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Dems Propose Legislation To Keep Trump’s Name Off 2020 Ballot

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New Jersey Democrat lawmakers are aiming to enact legislation designed to keep President Trump’s name off the ballot in 2020.

They are targeting Trump with a proposal that “requires candidates for President and Vice-President and the United States to disclose federal income tax returns to appear on the ballot.”

Electoral College electors would be prohibited from voting for candidates who fail to file income tax returns” under the proposal.

Trump maintained during the 2016 presidential election that he was advised by his attorney not to release his returns because he is under audit by the IRS.

Former New Jersey Governor Chris Christie vetoed similar legislation in 2017, arguing the bill was a “transparent political stunt masquerading as a bill.” He instead recommended the state’s Open Public Record Act be expanded instead, but Democrats rejected his proposal.

With Democrats controlling the New Jersey Legislature and Democrat Phil Murphy serving as the state’s governor, the legislation is likely to pass.

Meanwhile, newly empowered House Democrats took steps Thursday to obtain Trump’s tax returns. In a Ways and Means oversight subcommittee hearing, Democrats argued the president is potentially hiding violations of federal tax laws and compromising the interest of the United States by withholding his returns.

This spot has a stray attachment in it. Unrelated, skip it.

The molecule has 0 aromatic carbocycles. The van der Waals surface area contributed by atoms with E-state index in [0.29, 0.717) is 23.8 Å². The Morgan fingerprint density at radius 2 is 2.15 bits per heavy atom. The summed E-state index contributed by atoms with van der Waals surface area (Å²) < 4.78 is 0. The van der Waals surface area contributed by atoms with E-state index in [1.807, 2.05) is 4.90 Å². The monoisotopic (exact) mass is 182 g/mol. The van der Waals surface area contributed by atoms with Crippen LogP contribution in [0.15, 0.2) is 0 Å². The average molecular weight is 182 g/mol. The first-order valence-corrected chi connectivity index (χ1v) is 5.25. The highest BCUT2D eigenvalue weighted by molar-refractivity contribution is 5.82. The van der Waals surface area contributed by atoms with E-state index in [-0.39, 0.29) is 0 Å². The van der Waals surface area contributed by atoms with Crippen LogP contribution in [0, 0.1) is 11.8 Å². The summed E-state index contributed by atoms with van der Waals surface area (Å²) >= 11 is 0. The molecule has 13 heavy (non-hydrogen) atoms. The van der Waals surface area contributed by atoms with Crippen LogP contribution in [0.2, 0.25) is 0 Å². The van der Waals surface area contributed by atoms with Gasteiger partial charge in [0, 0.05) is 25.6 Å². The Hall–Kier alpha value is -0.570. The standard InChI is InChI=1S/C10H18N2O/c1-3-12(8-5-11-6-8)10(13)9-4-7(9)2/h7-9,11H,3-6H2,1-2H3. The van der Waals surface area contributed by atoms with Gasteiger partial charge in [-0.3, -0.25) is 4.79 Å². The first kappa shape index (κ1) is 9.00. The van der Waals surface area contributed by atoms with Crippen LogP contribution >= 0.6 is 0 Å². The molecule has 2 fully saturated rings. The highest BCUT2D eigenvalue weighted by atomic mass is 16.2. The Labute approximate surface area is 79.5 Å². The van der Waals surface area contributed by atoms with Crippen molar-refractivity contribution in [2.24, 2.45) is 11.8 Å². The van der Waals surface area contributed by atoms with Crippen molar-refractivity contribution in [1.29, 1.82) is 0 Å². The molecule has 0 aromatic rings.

Rep. Bill Pascrell Jr., D – NJ, insisted during one exchange that the subcommittee is intent on entrapping the president by demanding he disclose his returns.

“We are not interested in getting someone,” Representative Bill Pascrell Jr., Democrat of New Jersey, said during one exchange. “We are interested in following the law, period.”

“Overwhelmingly, the public wants to see the president’s tax returns,” added Speaker Nancy Pelosi, D – Calif. “They want to know the truth. They want to know the facts. And he has nothing to hide.”

Section 6103 of the federal tax code allows the chairman of the Ways and Means Committee extraordinary powers to request the Treasury Department provide him information on any filer, including the president. The statute allows the committee to review the tax information privately, but it would have to vote to disclose any return information or findings to the public.

However, there is scarce precedent of the law being used to investigate an individual, much less the president. Federal courts would likely determine the outcome of the legal challenge.

Republicans argued Democratic lawmakers simply want to violate Trump’s privacy, which sets a dangerous precedent that enables political retribution and abusing the power of law.

The president noted on Thursday that the House Democrat’s numerous inquiries into his personal life, his businesses and his administration constituted “presidential harassment.

In November, Trump told reporters that he would block Democrats’ request if he were still under audit, but would consider a disclosure upon completion of the audit.

“They’re under audit. They have been for a long time,” he said.  “If I were finished with the audit, I would have an open mind to it. When that happens, if that happens, I would certainly have an open mind to it.”


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